Sandra Bullock plays Ruth Slater, an unkempt and shaky individual who is released from prison in the opening moments of the film after serving twenty years for murdering a sheriff who tried to evict her, as well as her younger sister, Katie, from a former property. Slater moves into a hostel and immediately takes up two jobs to make ends meet  so she can rebuild her life, as well as locate her estranged sister. 

Katie (Aisling Franciosi) lives with her foster parents (Richard Thomas and Linda Emond) and sister Emily (Emma Nelson), who have withheld her origins from her, although she has flashes of trauma. Ruth finds herself drawn to her old house to begin her search, where she meets current inhabitant lawyer John Ingram (Vincent D’Onofrio), his wife Liz (Viola Davis) and two teenage boys. After a chain of events, Ruth asks John to help her locate her sister.  

The Unforgivable is an entertaining enough drama with a committed Sandra Bullock performance who excels in carrying Slater’s world-weariness and emotional baggage. She looks chronically tired and scatty, walking a capricious line between survival and homelessness. There are some other solid performances too, Aisling Franciosi continuing to prove a force to be reckoned with even if her character is underdeveloped after her electrifying turn in Jennifer Kent’s haunting Australian revenge drama The Nightingale. Vincent D’Onofrio and Viola Davis’ performances are typically excellent but their characters also underdeveloped. 

Unfortunately, Fingscheidt doesn’t master the dour tone the story requires to match its harsh setting. The storytelling is contrived and predictable and races through it in its sub two hour run time. The script warrants a longer run time to really breathe and a more tactful tone, as the film borders on laughable in its third act and there are multiple instances where characters change their minds over weighty decisions in seemingly seconds. Scott Frank would have been a terrific pick if he had stuck in the director’s chair – A Walk Among The Tombstones oozes with substance in its tone, as do his television efforts, Godless and The Queen’s Gambit

The film seems a strange pick for Hans Zimmer to choose to score, who collaborates with David Fleming. The score is disappointing as it’s not memorable and isn’t well utilised in how it meshes with the events on-screen. Luckily, Guillermo Navarro’s cinematography fares better, offering the film a bleak and muted aesthetic.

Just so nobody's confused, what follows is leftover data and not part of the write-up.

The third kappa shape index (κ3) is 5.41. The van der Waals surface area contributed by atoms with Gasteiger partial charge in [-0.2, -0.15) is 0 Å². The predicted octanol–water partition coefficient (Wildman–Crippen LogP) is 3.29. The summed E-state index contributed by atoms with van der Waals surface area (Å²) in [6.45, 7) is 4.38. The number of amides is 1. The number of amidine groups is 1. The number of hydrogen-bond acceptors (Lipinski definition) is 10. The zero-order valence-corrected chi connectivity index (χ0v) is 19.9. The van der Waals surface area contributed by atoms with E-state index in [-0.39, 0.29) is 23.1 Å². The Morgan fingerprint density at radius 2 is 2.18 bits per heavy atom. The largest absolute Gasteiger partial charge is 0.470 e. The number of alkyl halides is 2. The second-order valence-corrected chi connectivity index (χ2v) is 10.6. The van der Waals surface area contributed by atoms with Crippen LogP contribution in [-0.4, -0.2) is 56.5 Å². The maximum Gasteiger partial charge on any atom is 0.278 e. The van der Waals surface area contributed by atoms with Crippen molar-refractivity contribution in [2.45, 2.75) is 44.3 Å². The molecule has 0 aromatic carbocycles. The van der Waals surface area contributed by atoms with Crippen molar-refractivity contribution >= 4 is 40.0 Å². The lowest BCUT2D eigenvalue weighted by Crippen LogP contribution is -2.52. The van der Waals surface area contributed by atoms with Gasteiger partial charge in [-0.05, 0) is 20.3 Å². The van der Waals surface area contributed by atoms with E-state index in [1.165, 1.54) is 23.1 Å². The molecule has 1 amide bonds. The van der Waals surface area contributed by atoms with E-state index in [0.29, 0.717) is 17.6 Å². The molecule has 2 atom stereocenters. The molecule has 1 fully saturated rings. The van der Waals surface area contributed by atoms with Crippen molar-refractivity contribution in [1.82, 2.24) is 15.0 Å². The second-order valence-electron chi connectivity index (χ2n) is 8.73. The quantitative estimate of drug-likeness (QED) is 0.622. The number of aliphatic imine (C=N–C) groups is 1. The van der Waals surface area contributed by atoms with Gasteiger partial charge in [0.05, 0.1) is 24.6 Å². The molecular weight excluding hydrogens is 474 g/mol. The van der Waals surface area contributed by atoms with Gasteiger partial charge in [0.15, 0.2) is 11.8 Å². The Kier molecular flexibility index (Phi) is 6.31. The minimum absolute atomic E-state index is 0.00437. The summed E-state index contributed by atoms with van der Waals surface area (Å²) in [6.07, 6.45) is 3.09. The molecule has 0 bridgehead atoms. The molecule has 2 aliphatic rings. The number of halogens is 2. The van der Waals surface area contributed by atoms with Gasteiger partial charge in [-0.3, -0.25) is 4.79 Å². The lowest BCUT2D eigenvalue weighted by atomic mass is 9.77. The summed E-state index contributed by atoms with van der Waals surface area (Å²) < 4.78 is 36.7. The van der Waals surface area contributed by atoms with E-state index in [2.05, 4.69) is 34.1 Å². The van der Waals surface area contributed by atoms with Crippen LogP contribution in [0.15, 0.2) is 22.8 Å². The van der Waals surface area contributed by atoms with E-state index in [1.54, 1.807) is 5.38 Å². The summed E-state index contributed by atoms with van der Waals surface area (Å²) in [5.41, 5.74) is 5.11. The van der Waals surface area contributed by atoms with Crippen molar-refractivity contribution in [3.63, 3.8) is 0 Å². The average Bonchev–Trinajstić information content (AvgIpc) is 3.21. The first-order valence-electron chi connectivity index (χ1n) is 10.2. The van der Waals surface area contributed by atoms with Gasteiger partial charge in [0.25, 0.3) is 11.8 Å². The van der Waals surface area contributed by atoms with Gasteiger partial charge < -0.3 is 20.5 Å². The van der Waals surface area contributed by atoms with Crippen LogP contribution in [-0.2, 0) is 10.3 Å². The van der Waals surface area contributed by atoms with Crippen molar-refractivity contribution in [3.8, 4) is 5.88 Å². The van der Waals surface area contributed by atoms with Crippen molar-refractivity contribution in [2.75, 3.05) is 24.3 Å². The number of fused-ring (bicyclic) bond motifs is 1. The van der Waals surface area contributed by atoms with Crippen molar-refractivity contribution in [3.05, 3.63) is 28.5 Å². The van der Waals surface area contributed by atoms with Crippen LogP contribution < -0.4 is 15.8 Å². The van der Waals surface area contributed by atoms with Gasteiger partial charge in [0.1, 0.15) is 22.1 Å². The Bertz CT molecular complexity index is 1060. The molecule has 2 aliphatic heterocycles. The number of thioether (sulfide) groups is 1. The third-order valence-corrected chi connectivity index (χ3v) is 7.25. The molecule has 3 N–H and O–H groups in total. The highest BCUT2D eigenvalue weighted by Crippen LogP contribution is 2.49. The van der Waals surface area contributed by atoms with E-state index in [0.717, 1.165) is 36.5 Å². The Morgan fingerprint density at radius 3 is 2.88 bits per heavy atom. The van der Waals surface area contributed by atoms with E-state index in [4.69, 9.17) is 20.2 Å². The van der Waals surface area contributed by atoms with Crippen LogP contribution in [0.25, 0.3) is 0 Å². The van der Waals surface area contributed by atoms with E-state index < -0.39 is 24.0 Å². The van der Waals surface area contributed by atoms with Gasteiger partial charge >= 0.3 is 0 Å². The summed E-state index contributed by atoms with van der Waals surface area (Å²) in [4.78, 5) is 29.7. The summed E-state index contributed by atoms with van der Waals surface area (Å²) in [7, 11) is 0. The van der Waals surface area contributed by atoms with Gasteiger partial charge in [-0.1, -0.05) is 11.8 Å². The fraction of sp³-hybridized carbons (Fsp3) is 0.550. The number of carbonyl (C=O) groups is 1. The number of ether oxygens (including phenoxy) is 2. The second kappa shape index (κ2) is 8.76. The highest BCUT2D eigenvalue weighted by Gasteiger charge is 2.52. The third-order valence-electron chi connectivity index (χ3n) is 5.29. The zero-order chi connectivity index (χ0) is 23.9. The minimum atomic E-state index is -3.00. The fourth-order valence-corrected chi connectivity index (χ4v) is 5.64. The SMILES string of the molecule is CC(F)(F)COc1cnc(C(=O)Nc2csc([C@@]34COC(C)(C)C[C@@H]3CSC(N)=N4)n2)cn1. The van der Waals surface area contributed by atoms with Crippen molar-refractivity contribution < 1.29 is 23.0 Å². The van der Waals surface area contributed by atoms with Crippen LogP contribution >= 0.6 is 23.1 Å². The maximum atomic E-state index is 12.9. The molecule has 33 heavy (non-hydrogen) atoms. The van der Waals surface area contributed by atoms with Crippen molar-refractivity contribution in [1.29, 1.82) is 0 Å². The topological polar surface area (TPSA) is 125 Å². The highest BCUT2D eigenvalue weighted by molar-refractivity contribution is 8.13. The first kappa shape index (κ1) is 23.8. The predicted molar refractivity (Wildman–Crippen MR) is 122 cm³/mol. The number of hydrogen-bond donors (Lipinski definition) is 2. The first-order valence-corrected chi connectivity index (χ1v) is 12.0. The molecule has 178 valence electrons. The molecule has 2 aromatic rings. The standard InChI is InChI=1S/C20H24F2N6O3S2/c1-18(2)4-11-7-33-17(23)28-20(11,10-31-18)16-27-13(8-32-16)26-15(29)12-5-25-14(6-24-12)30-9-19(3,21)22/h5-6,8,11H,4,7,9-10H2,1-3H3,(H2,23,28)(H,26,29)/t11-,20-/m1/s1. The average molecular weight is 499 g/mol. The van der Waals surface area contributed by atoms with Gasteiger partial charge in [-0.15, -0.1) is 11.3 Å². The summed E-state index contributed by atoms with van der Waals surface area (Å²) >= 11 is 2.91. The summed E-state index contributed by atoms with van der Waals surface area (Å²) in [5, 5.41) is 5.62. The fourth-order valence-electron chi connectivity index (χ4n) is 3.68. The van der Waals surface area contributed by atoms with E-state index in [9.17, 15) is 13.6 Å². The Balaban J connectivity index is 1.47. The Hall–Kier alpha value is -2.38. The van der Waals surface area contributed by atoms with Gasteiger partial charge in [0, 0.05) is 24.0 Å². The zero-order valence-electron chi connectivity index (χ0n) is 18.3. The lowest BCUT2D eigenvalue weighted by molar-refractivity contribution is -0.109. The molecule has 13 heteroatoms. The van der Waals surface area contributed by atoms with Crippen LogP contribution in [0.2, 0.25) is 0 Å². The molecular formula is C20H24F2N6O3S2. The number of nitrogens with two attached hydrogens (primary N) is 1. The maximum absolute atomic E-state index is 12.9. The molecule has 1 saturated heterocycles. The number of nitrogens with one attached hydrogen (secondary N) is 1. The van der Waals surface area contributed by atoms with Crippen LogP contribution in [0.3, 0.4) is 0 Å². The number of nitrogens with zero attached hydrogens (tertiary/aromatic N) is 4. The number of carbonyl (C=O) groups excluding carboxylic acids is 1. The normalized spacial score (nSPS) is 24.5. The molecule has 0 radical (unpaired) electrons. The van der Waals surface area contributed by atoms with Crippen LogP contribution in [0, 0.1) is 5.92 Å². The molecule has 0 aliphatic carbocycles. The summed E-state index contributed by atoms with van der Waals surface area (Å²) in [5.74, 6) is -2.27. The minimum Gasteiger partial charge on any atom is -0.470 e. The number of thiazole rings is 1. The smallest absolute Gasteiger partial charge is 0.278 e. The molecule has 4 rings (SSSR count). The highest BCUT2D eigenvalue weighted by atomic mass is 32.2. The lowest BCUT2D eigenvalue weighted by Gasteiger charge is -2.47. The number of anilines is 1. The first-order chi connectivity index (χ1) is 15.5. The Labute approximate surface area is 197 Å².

The Unforgivable is fine in the moment but it’s shame that Fingscheidt’s direction is undercooked and the film struggles to justify its existence in a heavily crowded genre. The film is held together mainly by its performances and whilst the story is reasonably gripping, other than one minor twist in the final act, it’s very predictable. 

⭐⭐⭐ (Good)

Wrath Of Man (Review)

⭐⭐⭐ (Good)

Director: Guy Ritchie
Starring: Jason Statham, Holt McCallany, Jeffrey Donovan, Josh Hartnett, Laz Alonso, Raúl Castillo, DeObia Oparei, Eddie Marsan, Scott Eastwood
Certificate: 15
Run Time: 119 mins

Wrath of Man is the latest by director Guy Ritchie and reteams the eclectic director with Jason Statham, whose career can be attributed by his star turns in Ritchie’s two earliest features, Lock, Stock and Two Smoking Barrels and Snatch. Ritchie’s filmography is a mixed bag – he has strong successes with films such as Sherlock Holmes and The Gentlemen but then there are misfires such as Swept Away and The Man From U.N.C.L.E. and then bizarre blockbusters in between with King Arthur: Legend of the Sword and the more family friendly live-action remake of Aladdin

Ritchie and Statham return to their roots with Wrath of Man, which is an entertaining yet angry heist thriller that boasts a typically snarky script. Split into four chapters, Statham plays ‘H’, who is hired by Los Angeles security firm Fortico, which transports millions of dollars in cash in its trucks. When H and his colleague, Bullet (Holt McCallany) are ambushed, H demonstrates an expert adeptness with firearms, earning a promotion and credibility within the company. But is H really in it for the job or does he have an ulterior motive? 

Wrath of Man is at its best in its opening act, Ritchie introducing the characters coolly and suitably ramps up the tension after the initial hijacking, that culminating in a desperate and rage-filled event. Statham is reliably solid as a man of few words, although the words that do manage to venture out of his mouth are rich in swagger. The rest of the cast are fine, but there isn’t a great deal of development and it’s a shame to see actors such as Eddie Marsan wasted in small roles. Holt McCallany and Scott Eastwood fare the best out of the supporting cast, McCallany is Statham’s supervisor and Eastwood a psychotic villain.